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Mississippi Indian Burial Laws

Citation: Antiquities Law (Mississippi Code Ann. §39-5-1-27, et seq.).

Date Enacted: 1972, amended 1986

Summary: Mississippi does not have specific unmarked burial provisions but depends on its broad based antiquities laws. This statute preserves and protects sites, objects, buildings, shipwrecks, and locations of historic, archaeological and architectural significance in, on or under state lands. This includes prehistoric and historic American Indian or aboriginal campsites, dwellings, and habitation sites. The statutes further makes it illegal to deface any American Indian or aboriginal sites includes burial mounds. The Department of Archives and History is responsible for implementing the law and issuing excavation permits.

Jurisdiction: All state and other municipality lands and waters in Mississippi.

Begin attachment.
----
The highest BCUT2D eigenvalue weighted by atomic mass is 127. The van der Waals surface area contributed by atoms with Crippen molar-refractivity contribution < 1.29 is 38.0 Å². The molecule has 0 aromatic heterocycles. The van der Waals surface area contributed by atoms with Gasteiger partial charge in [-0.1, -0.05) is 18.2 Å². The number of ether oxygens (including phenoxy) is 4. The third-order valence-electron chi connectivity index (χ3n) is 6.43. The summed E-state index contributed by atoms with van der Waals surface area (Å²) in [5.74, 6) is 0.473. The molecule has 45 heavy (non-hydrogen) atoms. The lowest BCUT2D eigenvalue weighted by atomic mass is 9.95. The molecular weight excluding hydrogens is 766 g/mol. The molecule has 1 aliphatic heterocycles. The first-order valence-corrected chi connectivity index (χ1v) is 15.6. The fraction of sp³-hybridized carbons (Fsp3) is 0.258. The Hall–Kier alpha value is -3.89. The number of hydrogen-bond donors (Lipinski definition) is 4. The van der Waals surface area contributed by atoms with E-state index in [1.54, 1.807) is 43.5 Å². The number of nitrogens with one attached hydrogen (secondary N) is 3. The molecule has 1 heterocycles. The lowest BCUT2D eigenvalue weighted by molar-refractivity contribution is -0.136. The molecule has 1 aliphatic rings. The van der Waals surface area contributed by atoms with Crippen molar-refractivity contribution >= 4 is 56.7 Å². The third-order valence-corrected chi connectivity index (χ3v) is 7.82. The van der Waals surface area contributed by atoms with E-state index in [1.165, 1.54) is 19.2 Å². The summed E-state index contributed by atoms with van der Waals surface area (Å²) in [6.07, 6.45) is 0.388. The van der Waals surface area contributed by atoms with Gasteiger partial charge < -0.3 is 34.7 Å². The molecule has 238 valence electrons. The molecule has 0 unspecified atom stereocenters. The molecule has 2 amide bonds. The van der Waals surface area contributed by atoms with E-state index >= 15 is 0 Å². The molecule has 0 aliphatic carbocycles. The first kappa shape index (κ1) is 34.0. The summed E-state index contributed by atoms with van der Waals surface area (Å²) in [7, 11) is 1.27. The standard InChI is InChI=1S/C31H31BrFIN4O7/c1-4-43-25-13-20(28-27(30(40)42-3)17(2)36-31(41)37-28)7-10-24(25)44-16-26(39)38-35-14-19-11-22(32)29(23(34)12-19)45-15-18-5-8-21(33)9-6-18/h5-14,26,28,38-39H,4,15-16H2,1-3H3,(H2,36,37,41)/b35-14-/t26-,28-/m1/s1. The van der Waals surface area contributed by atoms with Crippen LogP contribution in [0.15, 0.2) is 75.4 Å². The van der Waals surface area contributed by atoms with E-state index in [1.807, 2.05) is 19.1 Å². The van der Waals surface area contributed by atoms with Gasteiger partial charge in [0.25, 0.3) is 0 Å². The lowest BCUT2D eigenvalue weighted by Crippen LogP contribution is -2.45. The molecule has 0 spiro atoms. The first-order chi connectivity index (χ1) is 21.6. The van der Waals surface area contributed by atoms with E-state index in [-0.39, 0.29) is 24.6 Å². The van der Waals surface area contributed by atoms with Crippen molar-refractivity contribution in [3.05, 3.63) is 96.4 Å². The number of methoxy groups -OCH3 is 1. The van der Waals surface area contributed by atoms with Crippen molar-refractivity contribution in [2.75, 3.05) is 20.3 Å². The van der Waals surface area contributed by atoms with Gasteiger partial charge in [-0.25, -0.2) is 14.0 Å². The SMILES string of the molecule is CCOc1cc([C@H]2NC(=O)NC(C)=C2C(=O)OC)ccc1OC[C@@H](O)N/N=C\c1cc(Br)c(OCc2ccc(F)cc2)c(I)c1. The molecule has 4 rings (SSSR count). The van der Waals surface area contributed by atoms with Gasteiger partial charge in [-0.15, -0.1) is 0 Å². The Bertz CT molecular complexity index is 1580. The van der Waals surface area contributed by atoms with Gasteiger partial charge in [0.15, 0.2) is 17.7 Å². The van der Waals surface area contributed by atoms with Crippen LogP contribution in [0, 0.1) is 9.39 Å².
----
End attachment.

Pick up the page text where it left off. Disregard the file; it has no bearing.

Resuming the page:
Statute of Limitations: Not specified.
Areas Covered Under Act: All archaeological sites including American Indian burial mounds and other sites.
Ownership: State.
Review/Consultation Committee: Not specified.
Liable: Anyone who violates provision of the Act without permit.
Penalties: Misdemeanor penalties with fines ranging from $500 to $5,000 and jail terms of 30 days. The state offers rewards of $500 for information leading to arrest and conviction.
Exemptions: None.
Permitting: The Department of Archives and History issues general archaeological permits.

Nevada Indian Burial Laws

Citation: Protection of Indian Burial Sites (Nev. Rev. Stat. Ann. §383.160).

Date Enacted: 1989, amended 1993